Fox Chase’s Colleen Tetzlaff Named President of Association of Physician Assistants in Oncology

PHILADELHIA (October 12, 2020) — Colleen Tetzlaff, MHS, PA-C, an advanced practice clinician at Fox Chase Cancer Center, was recently named president of the Association of Physician Assistants in Oncology (APAO) for 2020-2021.

“Personally, it is a way for me to give back to my profession,” Tetzlaff said. “I have been a PA in oncology for 16 years, and in that time I have seen the growth of our profession and the impact that PAs in oncology have on our patients and in providing exceptional team-based care,” Tetzlaff said.

The association operates as a nonprofit specialty organization affiliated with the American Academy of Physician Assistants and is the only national organization representing PAs specializing in oncology. The organization’s purpose is to “promote the utilization of Physician Assistants in the delivery of exceptional care to people with cancer and related disorders,” according to the APAO.

“Since APAO was the first organization dedicated to representing PAs specializing in oncology, leadership in APAO provides me with the opportunity to guide and promote continued advocacy, education, and professional development for PAs in oncology,” she said.

Tetzlaff is the current PA representative for Fox Chase’s Advanced Practice Clinician (APC) Committee. She has also served as the chairperson of the APC Professional Development Committee and APC Recognition Committee.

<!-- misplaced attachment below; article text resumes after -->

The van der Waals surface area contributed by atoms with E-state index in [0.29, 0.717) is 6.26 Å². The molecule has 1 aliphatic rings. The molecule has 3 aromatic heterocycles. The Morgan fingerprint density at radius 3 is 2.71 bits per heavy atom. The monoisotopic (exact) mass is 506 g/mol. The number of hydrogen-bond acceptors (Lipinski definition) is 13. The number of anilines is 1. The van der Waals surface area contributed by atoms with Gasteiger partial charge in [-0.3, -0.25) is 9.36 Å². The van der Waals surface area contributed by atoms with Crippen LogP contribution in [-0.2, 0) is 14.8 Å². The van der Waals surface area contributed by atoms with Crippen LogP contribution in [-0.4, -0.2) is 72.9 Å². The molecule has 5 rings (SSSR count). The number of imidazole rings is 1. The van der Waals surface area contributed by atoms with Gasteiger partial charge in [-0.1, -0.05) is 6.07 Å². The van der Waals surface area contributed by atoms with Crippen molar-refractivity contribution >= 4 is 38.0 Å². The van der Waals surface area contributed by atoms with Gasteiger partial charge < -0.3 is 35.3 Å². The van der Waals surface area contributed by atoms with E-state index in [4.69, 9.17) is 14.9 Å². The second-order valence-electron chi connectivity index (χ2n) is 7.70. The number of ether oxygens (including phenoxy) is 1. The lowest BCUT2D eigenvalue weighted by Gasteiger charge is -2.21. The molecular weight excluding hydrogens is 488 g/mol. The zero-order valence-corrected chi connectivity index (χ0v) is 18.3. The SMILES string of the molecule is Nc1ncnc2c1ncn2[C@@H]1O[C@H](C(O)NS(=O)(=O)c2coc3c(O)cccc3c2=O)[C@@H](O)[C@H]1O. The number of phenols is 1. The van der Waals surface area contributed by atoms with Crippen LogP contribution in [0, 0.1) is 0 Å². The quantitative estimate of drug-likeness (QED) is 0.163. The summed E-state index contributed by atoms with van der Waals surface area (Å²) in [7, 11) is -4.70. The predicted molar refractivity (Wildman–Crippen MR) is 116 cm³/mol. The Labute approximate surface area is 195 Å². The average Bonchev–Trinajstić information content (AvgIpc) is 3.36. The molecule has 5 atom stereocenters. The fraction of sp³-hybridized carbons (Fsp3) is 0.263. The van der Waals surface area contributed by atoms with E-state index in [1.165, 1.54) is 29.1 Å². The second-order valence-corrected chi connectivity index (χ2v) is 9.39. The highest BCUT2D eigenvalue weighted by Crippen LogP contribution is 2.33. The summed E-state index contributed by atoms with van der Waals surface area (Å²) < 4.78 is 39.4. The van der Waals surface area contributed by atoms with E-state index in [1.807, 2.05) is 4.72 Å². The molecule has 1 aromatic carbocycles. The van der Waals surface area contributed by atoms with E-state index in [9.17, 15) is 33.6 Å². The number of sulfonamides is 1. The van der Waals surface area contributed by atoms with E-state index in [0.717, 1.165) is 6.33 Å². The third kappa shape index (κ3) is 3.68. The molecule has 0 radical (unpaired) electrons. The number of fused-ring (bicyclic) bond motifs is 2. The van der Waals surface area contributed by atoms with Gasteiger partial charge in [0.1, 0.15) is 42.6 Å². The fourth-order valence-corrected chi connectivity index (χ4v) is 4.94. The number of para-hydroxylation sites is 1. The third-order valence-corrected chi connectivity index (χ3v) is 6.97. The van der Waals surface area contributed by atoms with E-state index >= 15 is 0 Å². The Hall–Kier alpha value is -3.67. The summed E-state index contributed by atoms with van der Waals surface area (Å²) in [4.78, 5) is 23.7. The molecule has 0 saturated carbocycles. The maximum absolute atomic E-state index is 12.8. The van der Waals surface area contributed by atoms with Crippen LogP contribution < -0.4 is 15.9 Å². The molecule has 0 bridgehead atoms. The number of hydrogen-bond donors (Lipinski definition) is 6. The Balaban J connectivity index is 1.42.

Tetzlaff is a member of the American Academy of Physician Assistants, Pennsylvania Society of Physician Assistants, and the American Society of Clinical Oncology. Additionally, she serves as a clinical preceptor and lectures on the management of treatment-related adverse effects for patients with genitourinary malignancies.

The APAO nomination committee is responsible for filling open board positions. Eligible candidates can be nominated by a peer or volunteer to run for a position and annual elections are held each May.

Fox Chase Cancer Center (Fox Chase), which includes the Institute for Cancer Research and the American Oncologic Hospital and is a part of Temple Health, is one of the leading comprehensive cancer centers in the United States. Founded in 1904 in Philadelphia as one of the nation’s first cancer hospitals, Fox Chase was also among the first institutions to be designated a National Cancer Institute Comprehensive Cancer Center in 1974. Fox Chase is also one of just 10 members of the Alliance of Dedicated Cancer Centers. Fox Chase researchers have won the highest awards in their fields, including two Nobel Prizes. Fox Chase physicians are also routinely recognized in national rankings, and the Center’s nursing program has received the Magnet recognition for excellence six consecutive times. Today, Fox Chase conducts a broad array of nationally competitive basic, translational, and clinical research, with special programs in cancer prevention, detection, survivorship, and community outreach. It is the policy of Fox Chase Cancer Center that there shall be no exclusion from, or participation in, and no one denied the benefits of, the delivery of quality medical care on the basis of race, ethnicity, religion, sexual orientation, gender, gender identity/expression, disability, age, ancestry, color, national origin, physical ability, level of education, or source of payment.

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